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It’s the estimated total cost of attending OLLU for one academic year (Fall and Spring semesters). It includes direct and indirect costs such as:

  • Tuition – Charges assessed for classes and/or other coursework
  • Fees – Charges for various student services (e.g. technology, library, rec center, etc.)
  • Housing and food – Everyone needs to sleep and eat.  Expenses vary depending whether you live, on campus or off, and your meal plan.
  • Personal expenses, such as transportation and parking costs (on-campus parking is free at OLLU)
  • Costs for books and supplies (OLLU provides free textbook rental)
  • Student health insurance cost

Direct costs are charges that you/your family pay directly to the university, like tuition and fees. Indirect costs are not paid directly to the institution. These include cost of living expenses such as dining out, a new pair of sneakers, and shampoo, etc.

Your Expected Family Contribution (EFC) is an index number used to determine your eligibility for federal student financial aid. This number results from the financial information you provide in your Free Application for Federal Student Aid (FAFSA®) form. It's reported to you on your Student Aid Report (SAR).

It’s the amount that’s left for you/your family to pay after financial aid has been applied to your cost of attendance.

The Free Application for Federal Student Aid (FAFSA) is the free form you need to fill out to receive any aid from the federal government to help pay for college. 

View Steps for Applying for Financial Aid 

Apply for Financial Aid

An independent student is at least 24 years old, married, a graduate or professional student, veteran, member of the armed forces, an orphan, ward of the court, someone with legal dependents (not a spouse), an emancipated minor, or someone at risk of being homeless.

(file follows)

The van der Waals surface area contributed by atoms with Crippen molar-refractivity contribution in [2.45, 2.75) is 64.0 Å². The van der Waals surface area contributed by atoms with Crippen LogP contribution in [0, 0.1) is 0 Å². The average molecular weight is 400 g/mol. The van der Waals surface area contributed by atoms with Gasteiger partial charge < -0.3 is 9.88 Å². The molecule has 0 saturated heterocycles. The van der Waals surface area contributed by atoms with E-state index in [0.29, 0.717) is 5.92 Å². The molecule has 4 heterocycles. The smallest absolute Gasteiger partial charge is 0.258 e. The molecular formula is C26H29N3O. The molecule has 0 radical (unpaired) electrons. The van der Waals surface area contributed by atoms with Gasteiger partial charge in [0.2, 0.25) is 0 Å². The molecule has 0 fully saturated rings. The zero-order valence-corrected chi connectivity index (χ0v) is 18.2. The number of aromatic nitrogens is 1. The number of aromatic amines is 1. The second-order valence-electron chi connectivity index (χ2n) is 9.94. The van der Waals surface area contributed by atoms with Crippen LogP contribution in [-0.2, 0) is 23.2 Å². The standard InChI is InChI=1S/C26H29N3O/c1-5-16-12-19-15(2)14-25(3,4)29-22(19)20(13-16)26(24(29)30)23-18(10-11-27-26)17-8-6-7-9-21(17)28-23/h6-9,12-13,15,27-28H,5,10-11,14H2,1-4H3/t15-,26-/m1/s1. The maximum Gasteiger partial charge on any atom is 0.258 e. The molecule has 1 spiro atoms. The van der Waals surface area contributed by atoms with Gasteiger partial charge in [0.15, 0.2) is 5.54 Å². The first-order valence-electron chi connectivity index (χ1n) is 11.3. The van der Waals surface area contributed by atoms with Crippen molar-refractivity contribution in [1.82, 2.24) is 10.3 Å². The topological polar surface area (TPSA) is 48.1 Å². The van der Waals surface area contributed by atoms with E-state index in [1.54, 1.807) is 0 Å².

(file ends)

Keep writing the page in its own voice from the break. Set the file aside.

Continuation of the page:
It’s a process meant to confirm the accuracy of information which was included in the FAFSA. To complete the verification process, the student and/or their parent(s) is required to provide certain documents to the school for review. 

Educational Loan: A form of aid that must be repaid. Loans have varying fees, interest rates, repayment terms, and/or borrower protections. Borrow Wisely – borrow only what you need to assist with education expenses. Do the research.

  • Federal Direct Subsidized Student Loan: A federal loan program in which the borrower is not responsible for paying the interest while in an in-school, grace, or deferment period. 
  • Federal Direct Unsubsidized Student Loan: A federal loan program that offers a low, fixed interest rate and flexible repayment terms. However, interest does accrue while you are in school.  It is not based on financial need. 
  • Federal Direct Parent PLUS Loan (PLUS): Credit-based loan funds provided to the parents of the dependent student by the federal government, through the school. 
  • Private Loans: Provided by a commercial or state-affiliated lender and can be used to pay up to the annual COA, minus any financial aid received.  Private loans have varying interest rates, fees and repayment options and require the applicant to be creditworthy or have a creditworthy cosigner.  

Yes! Below are some other types of financial aid that do not have to be repaid:

  • Grants - A variety of federal and state grants are available including: 
    • Federal Pell Grant: Provided by the federal government to students who demonstrate exceptional financial need and have an EFC below a certain threshold. 
    • Federal Supplemental Educational Opportunity Grant (FSEOG): Awarded by the institution to qualified undergraduates who demonstrate exceptional financial need. 
    • Tuition Equalization Grant (TEG): Awarded by the institution to qualified undergraduates who demonstrate financial need and are Texas residents.
  • Scholarships - Scholarships are financial gifts that don’t have to be repaid and are intended to help you pay for your degree. They can be a one-time gift or renewable for more than one year.

It’s a program that enables you to earn money to pay for educational expenses by working part-time. Working while in school is a great way to learn time management skills.